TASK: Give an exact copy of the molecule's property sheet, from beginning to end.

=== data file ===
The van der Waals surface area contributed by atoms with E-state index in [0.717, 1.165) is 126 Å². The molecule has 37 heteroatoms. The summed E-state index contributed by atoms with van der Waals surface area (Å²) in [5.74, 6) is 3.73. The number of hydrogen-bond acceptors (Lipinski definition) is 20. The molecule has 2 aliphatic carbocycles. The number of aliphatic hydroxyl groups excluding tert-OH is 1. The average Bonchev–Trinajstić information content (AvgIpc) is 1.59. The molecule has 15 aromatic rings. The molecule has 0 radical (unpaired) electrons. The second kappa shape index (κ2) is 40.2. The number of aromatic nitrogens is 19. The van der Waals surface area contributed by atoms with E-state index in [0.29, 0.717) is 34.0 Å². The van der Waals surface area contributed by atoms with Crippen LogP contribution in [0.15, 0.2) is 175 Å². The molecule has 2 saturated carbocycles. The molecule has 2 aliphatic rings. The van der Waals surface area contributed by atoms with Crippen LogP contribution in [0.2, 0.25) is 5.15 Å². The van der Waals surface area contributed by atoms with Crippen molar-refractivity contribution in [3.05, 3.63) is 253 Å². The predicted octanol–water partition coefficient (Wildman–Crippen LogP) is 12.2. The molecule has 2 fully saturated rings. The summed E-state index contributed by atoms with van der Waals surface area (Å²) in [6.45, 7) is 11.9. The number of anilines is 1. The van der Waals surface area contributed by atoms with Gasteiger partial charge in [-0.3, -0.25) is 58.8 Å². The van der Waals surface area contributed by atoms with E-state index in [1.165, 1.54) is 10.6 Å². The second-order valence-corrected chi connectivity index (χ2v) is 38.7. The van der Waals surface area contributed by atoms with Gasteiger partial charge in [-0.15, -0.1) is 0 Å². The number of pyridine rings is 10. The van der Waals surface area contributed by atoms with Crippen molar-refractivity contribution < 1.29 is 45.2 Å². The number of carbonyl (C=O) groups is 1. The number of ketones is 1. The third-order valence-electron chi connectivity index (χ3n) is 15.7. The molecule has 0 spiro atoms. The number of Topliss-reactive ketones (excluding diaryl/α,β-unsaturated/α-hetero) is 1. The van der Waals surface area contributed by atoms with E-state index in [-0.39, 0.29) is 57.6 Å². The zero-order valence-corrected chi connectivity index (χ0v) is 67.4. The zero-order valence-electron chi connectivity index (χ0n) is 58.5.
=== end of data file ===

The van der Waals surface area contributed by atoms with E-state index in [0.717, 1.165) is 126 Å². The molecule has 37 heteroatoms. The summed E-state index contributed by atoms with van der Waals surface area (Å²) in [5.74, 6) is 3.73. The number of hydrogen-bond acceptors (Lipinski definition) is 20. The molecule has 2 aliphatic carbocycles. The number of aliphatic hydroxyl groups excluding tert-OH is 1. The average Bonchev–Trinajstić information content (AvgIpc) is 1.59. The molecule has 15 aromatic rings. The molecule has 0 radical (unpaired) electrons. The second kappa shape index (κ2) is 40.2. The number of aromatic nitrogens is 19. The van der Waals surface area contributed by atoms with E-state index in [0.29, 0.717) is 34.0 Å². The van der Waals surface area contributed by atoms with Crippen LogP contribution in [0.15, 0.2) is 175 Å². The molecule has 2 saturated carbocycles. The molecule has 2 aliphatic rings. The van der Waals surface area contributed by atoms with Crippen LogP contribution in [0.2, 0.25) is 5.15 Å². The van der Waals surface area contributed by atoms with Crippen molar-refractivity contribution in [3.05, 3.63) is 253 Å². The predicted octanol–water partition coefficient (Wildman–Crippen LogP) is 12.2. The molecule has 2 fully saturated rings. The summed E-state index contributed by atoms with van der Waals surface area (Å²) in [6.45, 7) is 11.9. The number of anilines is 1. The van der Waals surface area contributed by atoms with Gasteiger partial charge in [-0.3, -0.25) is 58.8 Å². The van der Waals surface area contributed by atoms with E-state index in [1.165, 1.54) is 10.6 Å². The second-order valence-corrected chi connectivity index (χ2v) is 38.7. The van der Waals surface area contributed by atoms with Gasteiger partial charge in [-0.15, -0.1) is 0 Å². The number of pyridine rings is 10. The van der Waals surface area contributed by atoms with Crippen molar-refractivity contribution < 1.29 is 45.2 Å². The number of carbonyl (C=O) groups is 1. The number of ketones is 1. The third-order valence-electron chi connectivity index (χ3n) is 15.7. The molecule has 0 spiro atoms. The number of Topliss-reactive ketones (excluding diaryl/α,β-unsaturated/α-hetero) is 1. The van der Waals surface area contributed by atoms with E-state index in [-0.39, 0.29) is 57.6 Å². The zero-order valence-corrected chi connectivity index (χ0v) is 67.4. The zero-order valence-electron chi connectivity index (χ0n) is 58.5.